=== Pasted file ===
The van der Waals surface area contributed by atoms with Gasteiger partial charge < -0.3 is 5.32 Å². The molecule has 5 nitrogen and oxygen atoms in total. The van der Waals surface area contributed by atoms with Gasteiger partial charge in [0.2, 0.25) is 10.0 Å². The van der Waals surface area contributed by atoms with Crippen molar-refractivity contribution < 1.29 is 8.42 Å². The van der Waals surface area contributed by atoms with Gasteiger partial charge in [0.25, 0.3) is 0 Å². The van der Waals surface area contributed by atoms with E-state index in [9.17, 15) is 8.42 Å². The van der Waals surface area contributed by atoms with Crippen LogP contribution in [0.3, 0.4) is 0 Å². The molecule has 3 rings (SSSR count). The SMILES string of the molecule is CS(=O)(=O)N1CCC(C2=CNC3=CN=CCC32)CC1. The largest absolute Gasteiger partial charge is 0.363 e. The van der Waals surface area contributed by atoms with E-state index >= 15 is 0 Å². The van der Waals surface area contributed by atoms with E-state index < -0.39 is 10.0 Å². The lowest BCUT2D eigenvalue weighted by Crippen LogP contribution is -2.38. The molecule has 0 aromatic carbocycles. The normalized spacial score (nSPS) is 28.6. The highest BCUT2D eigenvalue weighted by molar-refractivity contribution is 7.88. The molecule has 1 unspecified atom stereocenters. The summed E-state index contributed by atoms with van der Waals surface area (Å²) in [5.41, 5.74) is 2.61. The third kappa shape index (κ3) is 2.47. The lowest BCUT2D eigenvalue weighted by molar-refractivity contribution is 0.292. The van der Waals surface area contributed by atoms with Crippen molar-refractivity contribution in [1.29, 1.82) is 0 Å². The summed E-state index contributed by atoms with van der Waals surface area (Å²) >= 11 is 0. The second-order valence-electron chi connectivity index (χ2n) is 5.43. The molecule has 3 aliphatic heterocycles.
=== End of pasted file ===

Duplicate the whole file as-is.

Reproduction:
The van der Waals surface area contributed by atoms with Gasteiger partial charge < -0.3 is 5.32 Å². The molecule has 5 nitrogen and oxygen atoms in total. The van der Waals surface area contributed by atoms with Gasteiger partial charge in [0.2, 0.25) is 10.0 Å². The van der Waals surface area contributed by atoms with Crippen molar-refractivity contribution < 1.29 is 8.42 Å². The van der Waals surface area contributed by atoms with Gasteiger partial charge in [0.25, 0.3) is 0 Å². The van der Waals surface area contributed by atoms with E-state index in [9.17, 15) is 8.42 Å². The van der Waals surface area contributed by atoms with Crippen LogP contribution in [0.3, 0.4) is 0 Å². The molecule has 3 rings (SSSR count). The SMILES string of the molecule is CS(=O)(=O)N1CCC(C2=CNC3=CN=CCC32)CC1. The largest absolute Gasteiger partial charge is 0.363 e. The van der Waals surface area contributed by atoms with E-state index >= 15 is 0 Å². The van der Waals surface area contributed by atoms with E-state index < -0.39 is 10.0 Å². The lowest BCUT2D eigenvalue weighted by Crippen LogP contribution is -2.38. The molecule has 0 aromatic carbocycles. The normalized spacial score (nSPS) is 28.6. The highest BCUT2D eigenvalue weighted by molar-refractivity contribution is 7.88. The molecule has 1 unspecified atom stereocenters. The summed E-state index contributed by atoms with van der Waals surface area (Å²) in [5.41, 5.74) is 2.61. The third kappa shape index (κ3) is 2.47. The lowest BCUT2D eigenvalue weighted by molar-refractivity contribution is 0.292. The van der Waals surface area contributed by atoms with Crippen molar-refractivity contribution in [1.29, 1.82) is 0 Å². The summed E-state index contributed by atoms with van der Waals surface area (Å²) >= 11 is 0. The second-order valence-electron chi connectivity index (χ2n) is 5.43. The molecule has 3 aliphatic heterocycles.